tamarind trypsin inhibitor; porcine pancreatic trypsin; Kunitz-type inhibitors
An α/β-type small, acid-soluble spore protein (SASP) from Bacillus subtilis, a major source of DNA protection against damaging effects in spores, was crystallized in a functionally relevant complex with a double-stranded DNA. This report provides insights into initial characterization of the complex and its structure elucidation.
An engineered variant of an α/β-type small acid-soluble spore protein (SASP) from Bacillus subtilis was crystallized in a complex with a ten-base-pair double-stranded DNA by the hanging-drop vapor-diffusion method using ammonium sulfate as a precipitating agent. Crystals grew at 281 K using sodium cacodylate buffer pH 5.5 and these crystals diffracted X-rays to beyond 2.4 Å resolution using synchrotron radiation. The crystallized complex contains two or three SASP molecules bound to one DNA molecule. The crystals belong to the hexagonal space group P6122 or P6522, with unit-cell parameters a = b = 87.0, c = 145.4 Å, α = β = 90.0, γ = 120.0°. Diffraction data were 96.6% complete to 2.4 Å resolution, with an R
sym of 8.5%. Structure solution by the multiwavelength/single-wavelength anomalous dispersion method using isomorphous crystals of selenomethionine-labeled protein is in progress.
small acid-soluble spore protein; spore resistance; DNA; Bacillus subtilis
Metabolic variations exist between the methionine salvage pathway of humans and a number of plants and microbial pathogens. 5-Methylthioribose (MTR) kinase is a key enzyme required for methionine salvage in plants and many bacteria. The absence of a mammalian homolog suggests that MTR kinase is a good target for the design of specific herbicides or antibiotics.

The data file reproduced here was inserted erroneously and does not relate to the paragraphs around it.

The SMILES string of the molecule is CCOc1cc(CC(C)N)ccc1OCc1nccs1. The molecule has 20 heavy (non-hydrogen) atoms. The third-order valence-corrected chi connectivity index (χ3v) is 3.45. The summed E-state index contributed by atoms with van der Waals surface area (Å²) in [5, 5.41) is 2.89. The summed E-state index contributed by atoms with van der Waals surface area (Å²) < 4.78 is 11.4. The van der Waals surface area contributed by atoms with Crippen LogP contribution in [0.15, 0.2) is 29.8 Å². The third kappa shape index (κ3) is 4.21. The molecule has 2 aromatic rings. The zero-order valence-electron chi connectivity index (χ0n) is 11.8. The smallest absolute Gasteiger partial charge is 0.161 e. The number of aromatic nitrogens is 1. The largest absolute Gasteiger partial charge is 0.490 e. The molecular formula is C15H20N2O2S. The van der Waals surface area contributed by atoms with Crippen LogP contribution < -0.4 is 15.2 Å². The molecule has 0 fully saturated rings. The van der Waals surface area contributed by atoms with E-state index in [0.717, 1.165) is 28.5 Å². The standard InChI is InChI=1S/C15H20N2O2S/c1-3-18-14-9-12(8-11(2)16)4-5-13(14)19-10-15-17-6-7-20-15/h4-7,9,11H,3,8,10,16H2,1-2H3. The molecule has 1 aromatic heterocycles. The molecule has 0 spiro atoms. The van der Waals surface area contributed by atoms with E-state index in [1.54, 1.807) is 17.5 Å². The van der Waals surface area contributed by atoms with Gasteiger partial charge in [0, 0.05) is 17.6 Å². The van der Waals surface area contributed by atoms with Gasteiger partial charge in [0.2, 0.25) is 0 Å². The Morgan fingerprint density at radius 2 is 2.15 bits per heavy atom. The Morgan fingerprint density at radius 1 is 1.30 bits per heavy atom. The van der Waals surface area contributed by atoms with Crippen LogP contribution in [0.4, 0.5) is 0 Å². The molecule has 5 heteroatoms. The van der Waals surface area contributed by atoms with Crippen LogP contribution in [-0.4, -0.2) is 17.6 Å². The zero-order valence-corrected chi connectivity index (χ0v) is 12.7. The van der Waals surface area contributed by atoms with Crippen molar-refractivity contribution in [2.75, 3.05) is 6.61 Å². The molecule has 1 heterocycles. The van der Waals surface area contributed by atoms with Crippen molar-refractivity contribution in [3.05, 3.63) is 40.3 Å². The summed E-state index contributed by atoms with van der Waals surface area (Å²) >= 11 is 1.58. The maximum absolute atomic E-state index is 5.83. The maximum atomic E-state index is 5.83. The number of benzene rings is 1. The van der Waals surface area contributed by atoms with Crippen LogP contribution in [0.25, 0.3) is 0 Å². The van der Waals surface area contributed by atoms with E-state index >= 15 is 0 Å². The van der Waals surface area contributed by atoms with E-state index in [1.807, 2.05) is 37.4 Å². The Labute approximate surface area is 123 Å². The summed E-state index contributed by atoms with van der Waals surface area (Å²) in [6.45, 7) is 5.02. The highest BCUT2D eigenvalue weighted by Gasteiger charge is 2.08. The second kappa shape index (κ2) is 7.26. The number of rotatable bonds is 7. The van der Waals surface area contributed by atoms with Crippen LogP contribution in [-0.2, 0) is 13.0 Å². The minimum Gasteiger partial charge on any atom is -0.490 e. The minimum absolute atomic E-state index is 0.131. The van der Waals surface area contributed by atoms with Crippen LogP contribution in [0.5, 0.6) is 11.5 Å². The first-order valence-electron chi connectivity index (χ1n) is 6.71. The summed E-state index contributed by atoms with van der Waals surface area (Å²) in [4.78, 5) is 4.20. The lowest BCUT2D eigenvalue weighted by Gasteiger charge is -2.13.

The structure of Arabidopsis thaliana MTR kinase co-crystallized with ATPγS and MTR has been determined at 1.9 Å resolution. The structure is similar to B. subtilis MTR kinase and has the same protein kinase fold observed in other evolutionarily related protein kinase-like phosphotransferases. The active site is comparable between the two enzymes with the DXE-motif coordinating the nucleotide-Mg, the D238 of the HGD catalytic loop polarizing the MTR O1 oxygen, and the RR-motif interacting with the substrate MTR. Unlike its bacterial homolog, however, the Gly-rich loop (G-loop) of A. thaliana MTR kinase has an extended conformation, which shields most of the active site from solvent, a feature that resembles eukaryotic protein kinases more than the bacterial enzyme. The G- and W-loops of A. thaliana and B. subtilis MTR kinase adopt different conformations despite high sequence similarity. The ATPγS analog was hydrolyzed during the co-crystallization procedure, resulting in ADP in the active site. This suggests that the A. thaliana enzyme, like its bacterial homolog, may have significant ATPase activity in the absence of MTR.
The structure of A. thaliana MTR kinase provides a template for structure-based design of agrochemicals, particularly herbicides whose effectiveness could be regulated by nutrient levels. Features of the MTR binding site offer an opportunity for a simple organic salt of an MTR analog to specifically inhibit MTR kinase.